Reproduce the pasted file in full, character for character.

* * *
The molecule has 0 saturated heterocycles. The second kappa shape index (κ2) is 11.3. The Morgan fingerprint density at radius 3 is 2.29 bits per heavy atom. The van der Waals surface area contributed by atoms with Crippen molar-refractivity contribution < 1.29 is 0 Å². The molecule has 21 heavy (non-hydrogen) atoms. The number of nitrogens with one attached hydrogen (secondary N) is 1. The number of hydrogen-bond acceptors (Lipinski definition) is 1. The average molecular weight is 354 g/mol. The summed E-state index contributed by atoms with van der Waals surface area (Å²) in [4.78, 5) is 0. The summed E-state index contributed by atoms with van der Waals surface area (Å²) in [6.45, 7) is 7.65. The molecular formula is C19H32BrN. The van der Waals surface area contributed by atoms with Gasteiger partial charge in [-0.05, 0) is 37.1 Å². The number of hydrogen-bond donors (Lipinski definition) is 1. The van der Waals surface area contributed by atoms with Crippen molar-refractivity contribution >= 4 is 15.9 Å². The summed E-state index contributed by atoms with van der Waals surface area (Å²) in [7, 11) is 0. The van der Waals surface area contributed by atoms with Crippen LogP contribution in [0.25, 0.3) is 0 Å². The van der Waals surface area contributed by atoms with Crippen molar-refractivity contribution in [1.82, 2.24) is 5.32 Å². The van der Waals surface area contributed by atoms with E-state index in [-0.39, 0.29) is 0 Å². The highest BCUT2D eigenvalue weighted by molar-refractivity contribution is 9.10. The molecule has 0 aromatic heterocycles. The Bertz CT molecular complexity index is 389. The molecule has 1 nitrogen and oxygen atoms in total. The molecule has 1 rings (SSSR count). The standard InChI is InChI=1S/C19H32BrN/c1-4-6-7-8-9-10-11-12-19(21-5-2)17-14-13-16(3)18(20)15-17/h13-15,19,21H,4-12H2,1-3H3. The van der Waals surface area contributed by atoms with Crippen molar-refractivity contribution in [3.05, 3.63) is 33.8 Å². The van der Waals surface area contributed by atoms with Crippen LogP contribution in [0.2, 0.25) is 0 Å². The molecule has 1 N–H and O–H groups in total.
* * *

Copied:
The molecule has 0 saturated heterocycles. The second kappa shape index (κ2) is 11.3. The Morgan fingerprint density at radius 3 is 2.29 bits per heavy atom. The van der Waals surface area contributed by atoms with Crippen molar-refractivity contribution < 1.29 is 0 Å². The molecule has 21 heavy (non-hydrogen) atoms. The number of nitrogens with one attached hydrogen (secondary N) is 1. The number of hydrogen-bond acceptors (Lipinski definition) is 1. The average molecular weight is 354 g/mol. The summed E-state index contributed by atoms with van der Waals surface area (Å²) in [4.78, 5) is 0. The summed E-state index contributed by atoms with van der Waals surface area (Å²) in [6.45, 7) is 7.65. The molecular formula is C19H32BrN. The van der Waals surface area contributed by atoms with Gasteiger partial charge in [-0.05, 0) is 37.1 Å². The number of hydrogen-bond donors (Lipinski definition) is 1. The van der Waals surface area contributed by atoms with Crippen molar-refractivity contribution >= 4 is 15.9 Å². The summed E-state index contributed by atoms with van der Waals surface area (Å²) in [7, 11) is 0. The van der Waals surface area contributed by atoms with Crippen LogP contribution in [0.25, 0.3) is 0 Å². The van der Waals surface area contributed by atoms with Crippen molar-refractivity contribution in [1.82, 2.24) is 5.32 Å². The van der Waals surface area contributed by atoms with E-state index in [-0.39, 0.29) is 0 Å². The highest BCUT2D eigenvalue weighted by molar-refractivity contribution is 9.10. The molecule has 0 aromatic heterocycles. The Bertz CT molecular complexity index is 389. The molecule has 1 nitrogen and oxygen atoms in total. The molecule has 1 rings (SSSR count). The standard InChI is InChI=1S/C19H32BrN/c1-4-6-7-8-9-10-11-12-19(21-5-2)17-14-13-16(3)18(20)15-17/h13-15,19,21H,4-12H2,1-3H3. The van der Waals surface area contributed by atoms with Crippen molar-refractivity contribution in [3.05, 3.63) is 33.8 Å². The van der Waals surface area contributed by atoms with Crippen LogP contribution in [0.2, 0.25) is 0 Å². The molecule has 1 N–H and O–H groups in total.